Areas of Interest

Areas of Interest

Avignon, Le Palais des Papes

Avignon was the seat of the papacy in the XIVthcentury. The Palais des Papes, an austere-looking fortress whose interior was sumptuously decorated by Simone Martini and Matteo Giavanetti, dominates the city along with the ramparts that encircle it and the pont d’Avignon that spans the Rhone.
At the foot of this remarkable example of Gothic architecture, the Petit Palais and the Roman cathedral Notre-Dame-des-Doms completes an exceptional monumental whole that testifies to the eminent role of Avignon in XIVth century Christian Europe.


Pont du Gard

The Pont du Gard located between Uzès and Nîmes, is a three-level Roman aquaduct bridge.
The bridge was built before the Christian era to allow the approximately 50 km Nîmes aquaduct to cross the Gardon river.
When conceiving this 50 metre-high three-level bridge of which the longest level measures 275 m, the hydrological engineers and Roman architects created a technical masterpiece that is also a work of art.



Gordes is proud of its superb castle that stands in the town centre and reminds us of a past that was as rich in conquests as it was if suffering and which is now home to the Pol Mara museum and the Town Hall. Gordes has also conserved on its land, the village of Bories, strange roundlike dry-stone constructions, Sénanque abbey, the Bouillons mill and the Palais Saint-Firmin cellars.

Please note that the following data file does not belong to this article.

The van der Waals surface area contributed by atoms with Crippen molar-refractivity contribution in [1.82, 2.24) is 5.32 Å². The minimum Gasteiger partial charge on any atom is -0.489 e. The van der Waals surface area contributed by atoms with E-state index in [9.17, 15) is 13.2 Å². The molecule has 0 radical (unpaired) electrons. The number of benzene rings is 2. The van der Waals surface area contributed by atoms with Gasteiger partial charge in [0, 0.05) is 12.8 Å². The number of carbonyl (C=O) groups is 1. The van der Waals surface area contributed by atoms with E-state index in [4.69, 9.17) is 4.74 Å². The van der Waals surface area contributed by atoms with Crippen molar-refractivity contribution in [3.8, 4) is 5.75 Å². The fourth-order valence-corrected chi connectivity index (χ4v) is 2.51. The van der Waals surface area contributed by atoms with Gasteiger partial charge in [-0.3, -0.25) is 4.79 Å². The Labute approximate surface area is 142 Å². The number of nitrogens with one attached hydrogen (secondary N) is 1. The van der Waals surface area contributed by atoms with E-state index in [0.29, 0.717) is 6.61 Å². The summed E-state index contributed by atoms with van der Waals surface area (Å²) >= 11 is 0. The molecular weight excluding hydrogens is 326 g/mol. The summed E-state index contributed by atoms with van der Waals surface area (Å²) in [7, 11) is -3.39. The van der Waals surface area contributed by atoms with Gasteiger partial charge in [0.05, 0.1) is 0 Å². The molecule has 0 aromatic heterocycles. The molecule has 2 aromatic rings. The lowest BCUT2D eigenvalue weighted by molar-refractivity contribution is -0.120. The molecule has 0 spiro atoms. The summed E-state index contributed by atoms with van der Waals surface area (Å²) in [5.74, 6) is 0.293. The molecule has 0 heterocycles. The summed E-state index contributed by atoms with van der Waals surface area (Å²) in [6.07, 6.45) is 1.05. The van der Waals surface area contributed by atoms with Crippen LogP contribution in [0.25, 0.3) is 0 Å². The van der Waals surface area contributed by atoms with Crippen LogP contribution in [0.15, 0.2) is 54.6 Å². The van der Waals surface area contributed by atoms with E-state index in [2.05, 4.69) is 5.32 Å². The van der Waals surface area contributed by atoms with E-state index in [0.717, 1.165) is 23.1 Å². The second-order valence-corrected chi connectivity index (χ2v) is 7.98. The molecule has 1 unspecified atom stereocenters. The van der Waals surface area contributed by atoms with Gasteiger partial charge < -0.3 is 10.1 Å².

The soul of the village has witnessed the development of a spirit of arts with illustrious artists such as André Lhote, Marc Chagall, Jean Deyrolle, Victor Vasarely and Pol Mara, among others finding inspiration there. In summer, many expositions are organised in places stamped by history such as the Saint-Jacques chaplaincy and the Chapel of the Pénitents Blancs.


Les Baux-de-Provence

One of the most beautiful villages in Provence and one of the major internationally recognised sites and places of regional memory is Baux-de-Provence that blends an exceptional mediaeval and renaissance heritage and a richness of culture and hospitality that make it the Beacon of Provence. Breath-taking settings allow vestiges of the past to live again, to perpetuate traditions, to house the art of those who have come to settle there and to be the theatre of prestigious spectacles.
This place that is loaded with history still offers many other temptations. The tradition of hospitality remains more than ever alive thanks to its gastronomic restaurants and its prestigious hotels. The very name Baux-de-Provence is a symbol of quality: its wines that are the fruit of rocks and sun are warm and welcoming, its olive oil is ardent and fruity.



A long line of Popes planted their vines at Châteauneuf. The wines of Châteauneuf-du-Pape were praised by Frédéric Mistral who enjoyed them at the table of his friend, the “félibre” (the félibres were a group of 19th century writers dedicated to keeping Provencal culture alive)

Anselme MATHIEU, a poet and wine maker who had the genial idea of selling for the first time the wine in bottles bearing the label stating “Vin di Félibre le vin de Châteauneuf donne le courage et le chant et l’amour et la joie” (Félibre wine, the wine of Châteauneuf, gives courage and song and love and joy).


La Camargue

From the XIIth century onwards, religious orders began to farm the Camargue and so began a struggle against the sea and the swelling of the Rhone. The first segments of the sea dykes were constructed in the XVIth and XVIIth centuries. The work on a sea dyke and the containment of the Rhone carried out in the mid XIXth century artificially isolated the Camargue but also deprived it of a supply of freshwater and silt. From a biological point of view the Camargue is one of Western Europe’s richest regions. Located in the migratory axis of North European birds flying to Africa, it is vital stopping point for migratory birds.